"M" had long been available in a multitude of incomplete and shoddy prints, and the 2003 theatrical version was both a "definitive" cut and the best image anyone had ever seen of the film since its initial release but the print is still not perfect. There are occasional flecks and scratches that can't be buffed out without destroying the integrity of the film. In 1080p, the detail is richer than in SD and the black and white contrast is sharp – look at some of those shadows standing out gloriously in high-def!
The DVD is presented in Linear PCM 1.0. A spare sound design is not necessarily a simple one, as I've already discussed, and appropriately reproducing the audio track of "M" is essential to appreciate its haunting quality. Some of the isolated effects sound distant or tinny even in PCM but they are supposed to. It's part of what makes "M" so glorious. The PCM track isn't a significant upgrade from the Dolby Digital of the SD release, but it's still an improvement.
Optional English language subtitles support the audio.
The original Criterion release had nothing besides those famous color bars, but the 2004 SD two-disc re-release was stacked with extras. The Blu-Ray imports all of them with an additional feature: the previously lost English-dubbed version of "M" that was released in the States in 1933. It is taken from a nitrate print preserved by the British Film Institute and features some newly shot scenes and runs at 93 minutes vs. the film's 110 min. running time. It's certainly of archival value but you will obviously want to stick with the original German version.
The rest of the features are duped from the 2004 SD release.
The film is accompanied by a commentary track by film scholars Anton Kaes and Eric Rentschler, both experts on German cinema. They play off each others' comments, sticking mostly to academic discourse. Your interest will depend on how much that appeals to you. No gossip here, just history and analysis. I like it a lot.
The rest of the extensive features include:
"Conversation with Fritz Lang."
A fifty minute excerpt from an interview conducted with Lang in 1975 by director William Friedkin. This is the crowning jewel of the collection. Lang, old but still razor sharp, looks like a character from his own movies, with his worn features and pirate eye patch. The discussion sticks mostly to "Metropolis" and "M." Friedkin´s contribution consists mostly of nodding and saying "Yes" from time to time. I´ve heard about this interview for years, but never got a chance to see it, and it justifies the entire purchase price of this DVD for any Lang fan.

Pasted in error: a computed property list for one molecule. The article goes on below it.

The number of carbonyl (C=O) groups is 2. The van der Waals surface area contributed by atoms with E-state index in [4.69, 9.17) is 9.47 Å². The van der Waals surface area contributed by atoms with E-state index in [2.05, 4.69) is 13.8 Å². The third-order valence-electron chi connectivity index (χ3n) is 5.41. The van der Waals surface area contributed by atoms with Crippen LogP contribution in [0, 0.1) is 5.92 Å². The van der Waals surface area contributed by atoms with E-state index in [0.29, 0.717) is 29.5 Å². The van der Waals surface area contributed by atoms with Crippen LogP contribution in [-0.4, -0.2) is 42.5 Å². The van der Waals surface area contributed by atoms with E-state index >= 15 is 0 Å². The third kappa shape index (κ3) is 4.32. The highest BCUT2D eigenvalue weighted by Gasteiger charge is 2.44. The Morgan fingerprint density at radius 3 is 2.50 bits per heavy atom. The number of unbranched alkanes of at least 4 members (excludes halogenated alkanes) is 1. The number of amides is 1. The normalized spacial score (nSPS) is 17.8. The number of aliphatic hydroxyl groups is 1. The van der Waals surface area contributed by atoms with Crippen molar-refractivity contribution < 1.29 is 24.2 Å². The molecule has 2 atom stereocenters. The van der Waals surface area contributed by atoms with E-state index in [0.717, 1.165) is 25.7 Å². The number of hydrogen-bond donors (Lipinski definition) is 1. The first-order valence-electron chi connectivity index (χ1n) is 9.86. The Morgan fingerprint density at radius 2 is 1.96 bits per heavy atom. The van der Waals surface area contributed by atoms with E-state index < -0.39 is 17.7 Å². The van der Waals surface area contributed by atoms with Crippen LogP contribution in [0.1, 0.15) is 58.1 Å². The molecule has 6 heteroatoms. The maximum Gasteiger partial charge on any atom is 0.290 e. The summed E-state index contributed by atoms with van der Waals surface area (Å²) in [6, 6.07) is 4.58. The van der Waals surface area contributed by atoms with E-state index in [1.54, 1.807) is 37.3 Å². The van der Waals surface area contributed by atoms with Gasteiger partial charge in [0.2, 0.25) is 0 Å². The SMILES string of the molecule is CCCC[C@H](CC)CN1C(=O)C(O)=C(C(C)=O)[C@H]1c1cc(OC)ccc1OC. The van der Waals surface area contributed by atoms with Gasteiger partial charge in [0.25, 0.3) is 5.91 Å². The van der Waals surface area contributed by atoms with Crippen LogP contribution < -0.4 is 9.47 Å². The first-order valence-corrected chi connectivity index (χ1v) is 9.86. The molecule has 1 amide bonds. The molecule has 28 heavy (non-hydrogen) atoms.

"M le Maudit."
Claude Chabrol´s short version of "M", aired on French television in 1982. It´s "´M´ in ten minutes", with a new cast. It´s more remix than remake, offering mostly condensation rather than reinterpretation, but it´s still an interesting curiosity.
"An Interview with Harold Nebenzal"
A fifteen minute interview with the son of "M" producer Seymour Nebenzal. Harold discusses the business aspects of the film. Probably of interest only to devoted fans.
"Classroom Tapes of Paul Falkenberg."
Thirty six minutes of classroom lectures by "M" editor Paul Falkenberg, recorded at New School University in New York in 1976 and 1977. This feature replicates the classroom experience. The film plays while we listen to Falkenberg on tape, lecturing to his students. It stops when Falkenberg stopped it in class to discuss a specific detail. He´s a great lecturer and has crystal clear recall about the film´s production. I really enjoyed this feature.
"A Physical History of ´M´"
Twenty four minutes of background information about the film´s release history and its restoration. Great stuff for the technically inclined viewer.
The DVD also includes an extensive Stills Gallery with behind the scenes photos and production sketches by art director Emil Hasler.
The 32-page insert booklet features an essay by critic Stanley Kauffman as well as several articles printed around the time of the film's original release. "My Film M: A Factual Report" is a short article by Fritz Lang, originally printed in the German newspaper "Die Filmwoche" on May 20, 1931. Gabrielle Tergit's review "Fritz Lang's ‘m;' Filmed Sadism" originally appeared in "Die Welthüne" on June 9, 1931. An anonymous "underworld insider" wrote "Gangster, Too, Have Their Professional Honor" which originally appeared in "Film-Journal" on May 10, 1931. The booklet concludes with a 1963 interview with Lang, conducted by film historian Gero Gandert and originally printed in "Fritz Lang: ‘M' Protokoll." These are all reproduced from the insert booklet included with the 2004 re-release.
Criterion's Blu-Ray release of "M" is indisputably the best Region 1 version of Fritz Lang's masterpiece. In an unusual move for Criterion, they have included a Blu-Ray exclusive extra: the English-dubbed version of "M" (discussed above.) I wouldn't buy upgrade to the Blu-Ray just for that, but we're talking about "M" here. Though the 2004 SD re-release was an excellent one, this represents one of the best and most important Blu-Ray releases of the year. Why wouldn't you want to see and hear "M" in the best possible version? This gets the strongest possible recommendation.